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The Magazine

Sustainable urban planning

Running the world’s most livable city

Thanks to visionary planning, Australia’s second-largest urban center has been ranked the world’s most livable city four times consecutively, despite rapid growth and the constant threat of bush fires. Lord Mayor Robert Doyle reveals the secret.

Melbourne, the second-largest city in Australia and the fastest-growing, has been judged, four times consecutively, as the most livable of 140 major cities by the Economist Intelligence Unit (EIU). That enviable status has been achieved by visionary planning – looking 50 years ahead – to build a city that aims always to be one of the world’s best while it also preserves its unique culture.

The city council, led by Lord Mayor Robert Doyle, and its administration, headed by chief executive Kathy Alexander, began work four years ago. They were spurred by the disaster of the Black Saturday bushfires in the hills north and east of the city, when 173 people died and 1,800 houses were destroyed in Australia’s worst natural disaster.

That was 2009, Doyle’s first year as Lord Mayor. The tragedy shaped his view of how his city should develop: “What was not generally appreciated was leading up to Black Saturday, Melbourne had ten days of temperatures as high as 46°C. The city nearly came to a halt… and 375 people died of heat-related stress,” he notes.

Melbourne: a great city in which to live and do business

Natural heat protection

An increased tree canopy within Melbourne helps to lower summer temperatures in the city by around 4°C.

Doyle believes Melbourne summers will always be a threat, so he led a drive to develop defensive systems – storm water harvesting, renewable energy generation, and amelioration of inner city temperatures by planting an “urban forest” of 30,000 shady trees in the streets. “I think of where Melbourne needs to be in 50 years’ time, and then work back to where it should be in 30 years, 20 years, ten, five and two.”

International awards show how well the plan is working. “Two of the most recent awards are particularly important to me,” says Doyle. “The first was for our program to help owners retrofit up to 1,200 30- to 40-year-old buildings that don’t perform well in terms of sustainability.” So far, 560 buildings have been or are currently being renovated to 4.5-star National Australian Built Environment Rating.

Doyle believes Melbourne summers will become longer and hotter and that long periods of drought will recur. Thermal mapping has shown that on very hot days, the metropolis’s leafy outer suburbs are up to five degrees cooler than the CBD’s “heat island” of asphalt and big buildings. City arborists designed an urban forest strategy to double the inner city’s tree canopy and cool the streets.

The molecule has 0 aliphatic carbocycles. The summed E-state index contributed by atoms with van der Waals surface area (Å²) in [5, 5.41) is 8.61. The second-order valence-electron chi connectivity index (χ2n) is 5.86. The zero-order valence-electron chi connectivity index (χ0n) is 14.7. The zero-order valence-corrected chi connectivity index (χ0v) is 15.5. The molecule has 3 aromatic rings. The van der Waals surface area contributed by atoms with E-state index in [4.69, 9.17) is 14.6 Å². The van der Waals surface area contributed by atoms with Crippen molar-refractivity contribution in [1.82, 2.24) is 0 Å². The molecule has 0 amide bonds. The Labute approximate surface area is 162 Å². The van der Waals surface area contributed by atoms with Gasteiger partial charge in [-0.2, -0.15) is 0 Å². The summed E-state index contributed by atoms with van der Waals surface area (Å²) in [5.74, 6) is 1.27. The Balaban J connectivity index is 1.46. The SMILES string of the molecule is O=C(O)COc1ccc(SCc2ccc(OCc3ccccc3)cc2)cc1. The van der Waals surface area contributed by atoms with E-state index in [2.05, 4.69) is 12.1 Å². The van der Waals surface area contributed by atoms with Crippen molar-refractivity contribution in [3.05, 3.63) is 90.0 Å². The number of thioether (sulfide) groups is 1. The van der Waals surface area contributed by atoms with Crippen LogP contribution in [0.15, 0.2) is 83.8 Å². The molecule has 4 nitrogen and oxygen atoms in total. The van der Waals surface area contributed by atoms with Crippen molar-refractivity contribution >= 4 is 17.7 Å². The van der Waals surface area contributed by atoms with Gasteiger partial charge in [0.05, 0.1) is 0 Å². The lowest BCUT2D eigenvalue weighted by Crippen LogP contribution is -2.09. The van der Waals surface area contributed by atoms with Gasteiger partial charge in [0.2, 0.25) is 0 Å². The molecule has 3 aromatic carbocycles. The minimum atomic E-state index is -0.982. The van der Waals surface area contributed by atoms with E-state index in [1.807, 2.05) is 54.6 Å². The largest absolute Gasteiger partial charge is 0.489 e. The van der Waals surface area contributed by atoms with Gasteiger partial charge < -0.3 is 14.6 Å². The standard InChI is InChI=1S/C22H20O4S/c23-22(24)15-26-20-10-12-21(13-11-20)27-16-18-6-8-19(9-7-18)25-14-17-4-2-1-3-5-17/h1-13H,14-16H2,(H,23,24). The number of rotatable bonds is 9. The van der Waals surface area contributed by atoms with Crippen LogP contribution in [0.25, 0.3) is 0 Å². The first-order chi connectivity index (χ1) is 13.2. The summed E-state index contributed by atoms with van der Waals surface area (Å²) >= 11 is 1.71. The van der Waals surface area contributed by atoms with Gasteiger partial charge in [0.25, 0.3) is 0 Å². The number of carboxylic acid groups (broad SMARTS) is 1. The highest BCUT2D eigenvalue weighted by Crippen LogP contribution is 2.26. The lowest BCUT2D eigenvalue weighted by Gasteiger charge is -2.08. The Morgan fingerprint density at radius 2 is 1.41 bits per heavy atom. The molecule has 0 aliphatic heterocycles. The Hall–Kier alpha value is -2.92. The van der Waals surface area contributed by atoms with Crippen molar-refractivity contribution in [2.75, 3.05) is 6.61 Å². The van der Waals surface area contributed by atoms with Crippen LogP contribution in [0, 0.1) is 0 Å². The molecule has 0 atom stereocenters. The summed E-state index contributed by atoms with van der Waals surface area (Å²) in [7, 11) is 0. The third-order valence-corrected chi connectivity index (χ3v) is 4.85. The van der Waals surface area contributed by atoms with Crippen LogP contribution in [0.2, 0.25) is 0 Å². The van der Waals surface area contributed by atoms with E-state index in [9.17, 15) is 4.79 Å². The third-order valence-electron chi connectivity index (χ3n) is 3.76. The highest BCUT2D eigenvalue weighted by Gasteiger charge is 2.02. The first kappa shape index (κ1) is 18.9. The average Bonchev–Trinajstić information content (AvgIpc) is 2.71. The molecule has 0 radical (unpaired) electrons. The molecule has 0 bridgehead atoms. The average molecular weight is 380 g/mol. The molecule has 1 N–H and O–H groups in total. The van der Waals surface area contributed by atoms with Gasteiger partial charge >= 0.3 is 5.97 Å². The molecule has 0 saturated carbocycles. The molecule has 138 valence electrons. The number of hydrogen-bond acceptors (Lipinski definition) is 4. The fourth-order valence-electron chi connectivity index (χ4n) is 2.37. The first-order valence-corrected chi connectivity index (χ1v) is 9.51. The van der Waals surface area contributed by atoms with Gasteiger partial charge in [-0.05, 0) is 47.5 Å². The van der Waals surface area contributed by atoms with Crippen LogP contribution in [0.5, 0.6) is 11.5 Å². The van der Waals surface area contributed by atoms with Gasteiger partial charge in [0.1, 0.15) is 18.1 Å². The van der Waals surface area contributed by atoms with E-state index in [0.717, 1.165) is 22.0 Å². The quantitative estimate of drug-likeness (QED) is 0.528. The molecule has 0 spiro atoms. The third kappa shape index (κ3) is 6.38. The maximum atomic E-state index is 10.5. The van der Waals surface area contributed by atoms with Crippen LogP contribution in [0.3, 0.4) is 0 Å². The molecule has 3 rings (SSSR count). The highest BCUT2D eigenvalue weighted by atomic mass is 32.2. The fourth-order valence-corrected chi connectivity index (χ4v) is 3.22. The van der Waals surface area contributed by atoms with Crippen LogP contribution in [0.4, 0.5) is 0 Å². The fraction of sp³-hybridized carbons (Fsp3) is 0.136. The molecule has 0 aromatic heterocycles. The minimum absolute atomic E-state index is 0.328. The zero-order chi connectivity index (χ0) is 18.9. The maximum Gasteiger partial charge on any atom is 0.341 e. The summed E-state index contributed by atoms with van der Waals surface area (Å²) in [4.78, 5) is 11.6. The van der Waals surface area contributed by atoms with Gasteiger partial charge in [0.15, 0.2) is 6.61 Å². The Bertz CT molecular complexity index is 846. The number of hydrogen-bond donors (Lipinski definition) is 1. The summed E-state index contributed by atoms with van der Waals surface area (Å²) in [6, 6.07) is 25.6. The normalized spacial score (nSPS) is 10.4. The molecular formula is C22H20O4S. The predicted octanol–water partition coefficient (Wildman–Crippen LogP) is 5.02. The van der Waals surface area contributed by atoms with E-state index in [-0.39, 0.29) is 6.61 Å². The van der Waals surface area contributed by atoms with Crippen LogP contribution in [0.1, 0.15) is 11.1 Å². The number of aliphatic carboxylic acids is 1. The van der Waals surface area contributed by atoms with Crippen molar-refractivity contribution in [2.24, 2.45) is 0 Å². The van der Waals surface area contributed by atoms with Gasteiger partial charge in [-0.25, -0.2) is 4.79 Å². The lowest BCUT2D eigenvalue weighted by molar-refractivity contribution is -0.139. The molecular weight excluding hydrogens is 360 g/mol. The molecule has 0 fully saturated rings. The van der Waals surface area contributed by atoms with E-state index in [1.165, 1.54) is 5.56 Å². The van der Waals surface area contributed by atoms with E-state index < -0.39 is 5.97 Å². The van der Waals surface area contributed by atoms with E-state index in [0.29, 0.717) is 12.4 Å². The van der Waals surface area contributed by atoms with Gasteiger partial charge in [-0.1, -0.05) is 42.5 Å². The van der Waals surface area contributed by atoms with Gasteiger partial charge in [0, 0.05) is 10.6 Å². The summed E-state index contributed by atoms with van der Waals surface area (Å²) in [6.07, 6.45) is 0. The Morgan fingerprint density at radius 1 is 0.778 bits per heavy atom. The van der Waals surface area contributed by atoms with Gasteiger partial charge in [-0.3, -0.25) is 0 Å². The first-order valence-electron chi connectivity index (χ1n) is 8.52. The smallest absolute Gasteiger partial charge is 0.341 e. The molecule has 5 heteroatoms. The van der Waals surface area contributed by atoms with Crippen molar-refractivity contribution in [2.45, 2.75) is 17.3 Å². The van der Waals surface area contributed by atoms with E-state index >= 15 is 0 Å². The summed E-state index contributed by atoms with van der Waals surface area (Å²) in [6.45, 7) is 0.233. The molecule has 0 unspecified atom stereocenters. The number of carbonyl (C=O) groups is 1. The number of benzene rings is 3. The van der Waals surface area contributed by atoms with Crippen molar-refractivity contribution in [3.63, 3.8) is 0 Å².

An increased tree canopy in Melbourne helps lower summer temperatures by around 4°C

Equipped to face hotter summers in the future

Large-scale storm water harvesting projects, including the world’s first in-road storm water harvesting system, water the trees, while lower temperatures save air-conditioning energy. That won Melbourne the second award, for resilient adaptation. “We can face hotter summers in the future,” Doyle says.

Federation Square, a 238,000-square-meter space beside the Yarra River, has highly innovative Siemens technology that lowers carbon emissions by 49 percent and decreases overall water use by 26 percent. Foot traffic over the pavement generates energy to add to output from a 25-kilowatt solar photovoltaic array. Storm water is harvested and filtered, evaporative misters cool the area, and a biogas plant generates heat energy from organic food waste. Overall, energy cost is down by more than 43 percent.

The real challenge, says Doyle, will be the next 15 to 20 years, when Greater Melbourne’s population could double to beyond seven million. The City, the autonomous original heart of the metropolis, currently has only 95,000 residents, but social changes now underway will bring severe pressures, Doyle believes. Where middle-class Melbournians once sought suburban homes, today’s well-educated young knowledge workers want inner-city living; they want to cycle or walk to work as well as ready access to the city’s vibrant café culture, theaters, and parks.

“We have brought people back into living in the city center by improving the public realm,” Doyle says. “We have seen a very carefully planned and designed reinvigoration of the center of the city, and it has worked remarkably well.” 

Federation Square: the center of a cultural precinct that features art galleries, a museum, exhibition spaces, and more – as well as cutting-edge technology for efficient energy use in buildings

We have brought people back into living in the city center by improving the public realm.
Robert Doyle, Lord Mayor of Melbourne

Melbourne’s smart grid

Siemens is also involved in Melbourne’s sustainable success story. The company’s smart-grid technology helps Citipower, Melbourne’s electricity distributor, to boost the reliability of the city’s power network and contributes to Melbourne’s aim of deriving 25 percent of its power from renewable sources by 2018. “The technical expertise that Siemens brings to this project is a critical element,” says Krista Milne, Sustainability Manager for the city. “On the one side, we have a very experienced grid operator, and on the other, we have the city with its bold policy ambitions. Siemens fits in the middle ground in terms of bringing technical knowledge and facilitating an outcome between those two ambitions. We need Siemens there to facilitate solutions that work for both parties.”

Garry Barker, journalist based in Melbourne
Picture credits: Sean Fennessy, Abigail Varney